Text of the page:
Considered by many to be the ultimate Cub, the Cub Special was effectively an intermediate stage between the famous J-3 and the equally famous PA-18 Super Cub. Featuring greater horsepower than the J-3, the Cub Special was known for its high performance, without sacrificing the light-weight simplicity of the J-3 airframe. Principle changes from the J-3 were an enclosed cowling over the more powerful engine, with the engine thrust angle canted downwards 4 degrees; the fuel tank was increased in capacity to 17 gallons and relocated to the port wing; the wing struts were redesigned; the windscreen was also re-designed, to be more aerodynamic; the seats were re-designed, with square backs that provided more support; and the cross bracing between the instrument panel and the firewall removed the tubes from the instrument panel to between the rudder pedals which give a little more foot room in the front. The PA-11 is also flown most often from the front seat, unlike the J-3, although it can in fact be soloed from either seat.
The PA-11 was first flown in 1945, and a total of 1323 were built before the PA-18 Super Cub took over.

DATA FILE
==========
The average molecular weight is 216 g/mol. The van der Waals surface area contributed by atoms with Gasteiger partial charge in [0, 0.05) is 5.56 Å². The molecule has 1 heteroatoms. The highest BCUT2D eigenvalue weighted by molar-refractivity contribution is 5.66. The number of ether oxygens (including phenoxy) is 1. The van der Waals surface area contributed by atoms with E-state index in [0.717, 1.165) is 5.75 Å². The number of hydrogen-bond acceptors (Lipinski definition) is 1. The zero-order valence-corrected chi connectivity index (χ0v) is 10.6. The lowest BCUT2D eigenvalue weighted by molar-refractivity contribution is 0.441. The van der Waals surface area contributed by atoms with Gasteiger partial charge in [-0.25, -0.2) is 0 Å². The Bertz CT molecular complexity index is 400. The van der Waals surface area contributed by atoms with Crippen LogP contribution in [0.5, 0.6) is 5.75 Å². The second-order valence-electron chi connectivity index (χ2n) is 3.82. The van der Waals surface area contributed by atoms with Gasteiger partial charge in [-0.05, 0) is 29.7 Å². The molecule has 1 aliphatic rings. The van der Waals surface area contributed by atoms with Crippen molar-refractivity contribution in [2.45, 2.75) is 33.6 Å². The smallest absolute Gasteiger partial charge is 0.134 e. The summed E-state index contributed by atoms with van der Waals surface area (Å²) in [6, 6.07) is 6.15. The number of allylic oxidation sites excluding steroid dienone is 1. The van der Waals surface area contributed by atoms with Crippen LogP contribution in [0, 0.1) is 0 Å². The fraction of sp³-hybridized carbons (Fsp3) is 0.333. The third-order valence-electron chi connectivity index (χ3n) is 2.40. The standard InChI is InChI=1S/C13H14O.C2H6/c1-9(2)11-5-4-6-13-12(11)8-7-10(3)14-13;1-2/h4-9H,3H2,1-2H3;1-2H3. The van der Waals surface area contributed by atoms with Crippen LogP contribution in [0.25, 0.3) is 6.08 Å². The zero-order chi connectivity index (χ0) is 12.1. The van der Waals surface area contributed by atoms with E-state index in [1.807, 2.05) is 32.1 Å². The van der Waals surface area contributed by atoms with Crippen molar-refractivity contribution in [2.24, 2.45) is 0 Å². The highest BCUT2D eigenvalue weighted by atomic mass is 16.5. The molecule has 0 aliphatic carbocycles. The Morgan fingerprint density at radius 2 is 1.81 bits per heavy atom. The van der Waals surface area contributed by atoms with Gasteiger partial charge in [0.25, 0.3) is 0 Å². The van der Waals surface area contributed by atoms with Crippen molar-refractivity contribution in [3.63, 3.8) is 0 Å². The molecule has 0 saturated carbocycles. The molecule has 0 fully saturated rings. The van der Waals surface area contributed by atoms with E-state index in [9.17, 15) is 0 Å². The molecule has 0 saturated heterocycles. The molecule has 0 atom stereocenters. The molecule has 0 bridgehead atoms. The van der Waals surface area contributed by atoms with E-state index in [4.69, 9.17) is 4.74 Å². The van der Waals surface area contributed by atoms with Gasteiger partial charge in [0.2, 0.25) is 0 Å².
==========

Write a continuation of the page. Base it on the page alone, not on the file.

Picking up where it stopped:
Wagner Twin Cub
In 1952, Mr. Harold Wagner, of the Wagner Aircraft Co., at Troh's Skyport, Portland, Oregon, wanted to develop a simple aircraft that would give the performance of a twin-engined aircraft at low cost. Among his experiments was the Wagner Twin Cub, which effectively was two PA-11 Cub Special's joined together. The resulting aircraft was so unconventional that Mr. Wagner called it "The Thing". It flew well, however, for a couple of years, despite the unsynchronized engines and overlapping prop arcs, although wing loading allowed only one of the two fuselages to carry any people or payload. Not finding any commercial success, the aircraft was eventually reverted back to two separate Pa-11s.